By Lisa Seachrist

Washington Editor

Kinetek Pharmaceuticals Inc. raised C$20.1 million (U.S. $13.83 million) in the second round of its equity financing from private investors, and acquired Tyrogene Biotechnologies Inc.

All previous Kinetek investors joined a number of new investors in the financing for privately held Kinetek, a Vancouver, British Columbia, company that focuses on developing drugs to interact with a variety of cell signaling pathways. The financing was led by the Ontario Teachers Pension Plan, Royal Bank Ventures Inc., Ventures West B.C. Technology Investment Fund and the Working Opportunity Fund.

Terms of the acquisition of Montreal-based Tyrogene were not disclosed.

¿The acquisition of Tyrogene was separate from this financing,¿ said David Roberts, vice president of corporate affairs and communications. ¿But, we are always in the market for early stage technologies, and it¿s possible there would be an additional acquisition.¿

Tyrogene¿s technology includes two validated drug targets that are protein tyrosine phosphatases (PTP). These drug targets, TC-PTP and PTP-PEST, are potential cancer therapies. TC-PTP ordinarily becomes active when a cell is damaged and serves to protect the cell. In a cancer cell, TC-PTP is overactive, allowing the cancer cells to withstand assaults by standard chemotherapy and radiation.

¿By knocking out the activity of TC-PTP we hope to sensitize cancer cells to any number of cytotoxic agents,¿ said Jasbinder Sanghera, vice president of drug discovery at Kinetek. ¿All of these chemotherapy agents have nasty side effects. With a small molecule that inhibits the activity of [TC-PTP], it is possible you could lower the dose of chemotherapy or radiation and allow for less side effects.¿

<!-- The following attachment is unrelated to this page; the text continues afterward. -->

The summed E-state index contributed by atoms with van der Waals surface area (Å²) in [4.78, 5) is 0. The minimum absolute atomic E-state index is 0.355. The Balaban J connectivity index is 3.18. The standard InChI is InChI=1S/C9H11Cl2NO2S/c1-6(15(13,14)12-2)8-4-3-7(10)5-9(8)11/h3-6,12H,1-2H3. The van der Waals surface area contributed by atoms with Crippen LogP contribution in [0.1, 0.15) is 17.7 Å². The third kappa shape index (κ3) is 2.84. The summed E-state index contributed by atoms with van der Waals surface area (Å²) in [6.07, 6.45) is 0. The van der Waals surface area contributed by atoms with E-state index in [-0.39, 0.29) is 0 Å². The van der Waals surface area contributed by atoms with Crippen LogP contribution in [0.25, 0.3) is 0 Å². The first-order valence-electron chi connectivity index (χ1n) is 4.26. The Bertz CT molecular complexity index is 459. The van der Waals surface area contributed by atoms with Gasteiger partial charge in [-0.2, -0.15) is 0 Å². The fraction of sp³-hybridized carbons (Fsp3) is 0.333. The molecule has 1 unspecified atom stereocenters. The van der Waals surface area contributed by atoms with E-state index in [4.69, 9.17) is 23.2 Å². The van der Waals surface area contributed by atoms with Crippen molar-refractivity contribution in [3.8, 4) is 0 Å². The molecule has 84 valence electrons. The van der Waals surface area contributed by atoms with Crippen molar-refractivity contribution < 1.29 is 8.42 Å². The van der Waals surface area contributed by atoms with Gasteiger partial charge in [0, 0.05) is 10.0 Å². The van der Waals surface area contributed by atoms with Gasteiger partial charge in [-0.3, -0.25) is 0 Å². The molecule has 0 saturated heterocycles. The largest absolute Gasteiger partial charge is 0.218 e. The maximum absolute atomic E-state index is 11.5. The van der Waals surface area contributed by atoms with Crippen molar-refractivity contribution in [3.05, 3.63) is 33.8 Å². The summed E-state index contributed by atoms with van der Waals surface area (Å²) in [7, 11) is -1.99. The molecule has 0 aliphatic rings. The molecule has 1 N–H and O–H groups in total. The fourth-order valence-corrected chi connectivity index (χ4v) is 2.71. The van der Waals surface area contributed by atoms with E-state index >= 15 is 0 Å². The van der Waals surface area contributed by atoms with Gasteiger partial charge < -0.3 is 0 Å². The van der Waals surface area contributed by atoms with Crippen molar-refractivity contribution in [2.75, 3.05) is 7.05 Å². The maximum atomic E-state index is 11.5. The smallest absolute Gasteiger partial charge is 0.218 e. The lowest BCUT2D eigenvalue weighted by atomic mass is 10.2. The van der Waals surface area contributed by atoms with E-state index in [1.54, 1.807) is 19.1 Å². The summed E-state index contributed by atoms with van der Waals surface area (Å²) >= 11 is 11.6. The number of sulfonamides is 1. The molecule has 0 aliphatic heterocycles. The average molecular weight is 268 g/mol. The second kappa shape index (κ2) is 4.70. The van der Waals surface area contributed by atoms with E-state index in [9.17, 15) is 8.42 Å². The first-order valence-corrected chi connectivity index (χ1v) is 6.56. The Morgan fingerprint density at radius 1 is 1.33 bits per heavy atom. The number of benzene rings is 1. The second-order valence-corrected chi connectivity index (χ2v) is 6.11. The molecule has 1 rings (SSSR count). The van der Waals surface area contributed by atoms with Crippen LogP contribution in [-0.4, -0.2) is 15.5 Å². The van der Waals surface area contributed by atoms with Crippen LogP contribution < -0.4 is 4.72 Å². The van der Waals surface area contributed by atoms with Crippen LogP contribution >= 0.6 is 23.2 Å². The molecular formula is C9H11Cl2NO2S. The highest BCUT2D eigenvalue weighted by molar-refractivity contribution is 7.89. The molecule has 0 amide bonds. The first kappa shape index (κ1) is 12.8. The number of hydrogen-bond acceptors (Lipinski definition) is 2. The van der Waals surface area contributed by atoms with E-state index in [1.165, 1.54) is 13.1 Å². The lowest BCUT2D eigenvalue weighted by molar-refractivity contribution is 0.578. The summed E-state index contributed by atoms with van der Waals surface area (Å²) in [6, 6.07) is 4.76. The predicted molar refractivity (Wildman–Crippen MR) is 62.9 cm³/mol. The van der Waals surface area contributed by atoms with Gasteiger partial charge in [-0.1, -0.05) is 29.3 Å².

Sanghera said PTP-PEST also is an important target for anticancer drugs. When PTP-PEST is active, it permits cells to move around. This particular enzyme is very tightly regulated in normal cells, but in cancer cells that regulation is lost and tumor cells can migrate, causing cancers to metastasize.

¿What we need is a way to bring the activity [of PTP-PEST] down to normal levels,¿ Sanghera said. ¿If we can control the behavior of the cell, we should be able to control the disease.¿

Sanghera said the Tyrogene technologies are a good complement to Kinetek¿s current kinase program. Kinetek is developing two classes of anticancer compounds that inhibit integrin-linked kinase (ILK) and protein B kinase (PKB), enzymes implicated in the control of angiogenesis, metastasis and apoptosis.

Kinetek¿s most advanced program is its anti-diabetes program. The company¿s lead diabetes drug, KP-102, is poised to begin Phase II clinical trials. KP-102 is an insulin sensitizer.

¿With this financing and the progress we¿ve made on our programs, I think it¿s going to be an interesting year for Kinetek,¿ Roberts said.